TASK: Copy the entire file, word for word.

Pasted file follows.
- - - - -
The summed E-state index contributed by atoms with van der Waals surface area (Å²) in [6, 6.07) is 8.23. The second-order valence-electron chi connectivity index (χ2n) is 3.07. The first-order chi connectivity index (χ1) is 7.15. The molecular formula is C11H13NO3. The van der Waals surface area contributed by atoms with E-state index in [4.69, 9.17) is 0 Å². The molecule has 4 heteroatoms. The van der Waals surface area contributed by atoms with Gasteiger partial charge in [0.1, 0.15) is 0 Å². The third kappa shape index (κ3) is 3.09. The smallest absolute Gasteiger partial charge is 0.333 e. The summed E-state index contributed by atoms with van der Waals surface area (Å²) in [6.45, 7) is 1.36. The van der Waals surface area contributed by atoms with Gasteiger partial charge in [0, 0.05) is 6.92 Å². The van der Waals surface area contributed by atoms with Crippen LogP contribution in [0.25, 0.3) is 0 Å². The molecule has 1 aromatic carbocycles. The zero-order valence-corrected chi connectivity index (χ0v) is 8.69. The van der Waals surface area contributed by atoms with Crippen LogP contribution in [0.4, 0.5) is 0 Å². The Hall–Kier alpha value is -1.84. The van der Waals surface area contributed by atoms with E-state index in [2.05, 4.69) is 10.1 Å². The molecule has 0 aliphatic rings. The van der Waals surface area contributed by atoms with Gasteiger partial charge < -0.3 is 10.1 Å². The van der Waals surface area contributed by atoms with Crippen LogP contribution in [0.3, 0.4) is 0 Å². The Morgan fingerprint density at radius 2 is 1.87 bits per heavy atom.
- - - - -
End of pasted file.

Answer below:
The summed E-state index contributed by atoms with van der Waals surface area (Å²) in [6, 6.07) is 8.23. The second-order valence-electron chi connectivity index (χ2n) is 3.07. The first-order chi connectivity index (χ1) is 7.15. The molecular formula is C11H13NO3. The van der Waals surface area contributed by atoms with E-state index in [4.69, 9.17) is 0 Å². The molecule has 4 heteroatoms. The van der Waals surface area contributed by atoms with Gasteiger partial charge in [0.1, 0.15) is 0 Å². The third kappa shape index (κ3) is 3.09. The smallest absolute Gasteiger partial charge is 0.333 e. The summed E-state index contributed by atoms with van der Waals surface area (Å²) in [6.45, 7) is 1.36. The van der Waals surface area contributed by atoms with Gasteiger partial charge in [0, 0.05) is 6.92 Å². The van der Waals surface area contributed by atoms with Crippen LogP contribution in [0.25, 0.3) is 0 Å². The molecule has 1 aromatic carbocycles. The zero-order valence-corrected chi connectivity index (χ0v) is 8.69. The van der Waals surface area contributed by atoms with Crippen LogP contribution in [0.4, 0.5) is 0 Å². The Hall–Kier alpha value is -1.84. The van der Waals surface area contributed by atoms with E-state index in [2.05, 4.69) is 10.1 Å². The molecule has 0 aliphatic rings. The van der Waals surface area contributed by atoms with Gasteiger partial charge < -0.3 is 10.1 Å². The van der Waals surface area contributed by atoms with Crippen LogP contribution in [0.3, 0.4) is 0 Å². The Morgan fingerprint density at radius 2 is 1.87 bits per heavy atom.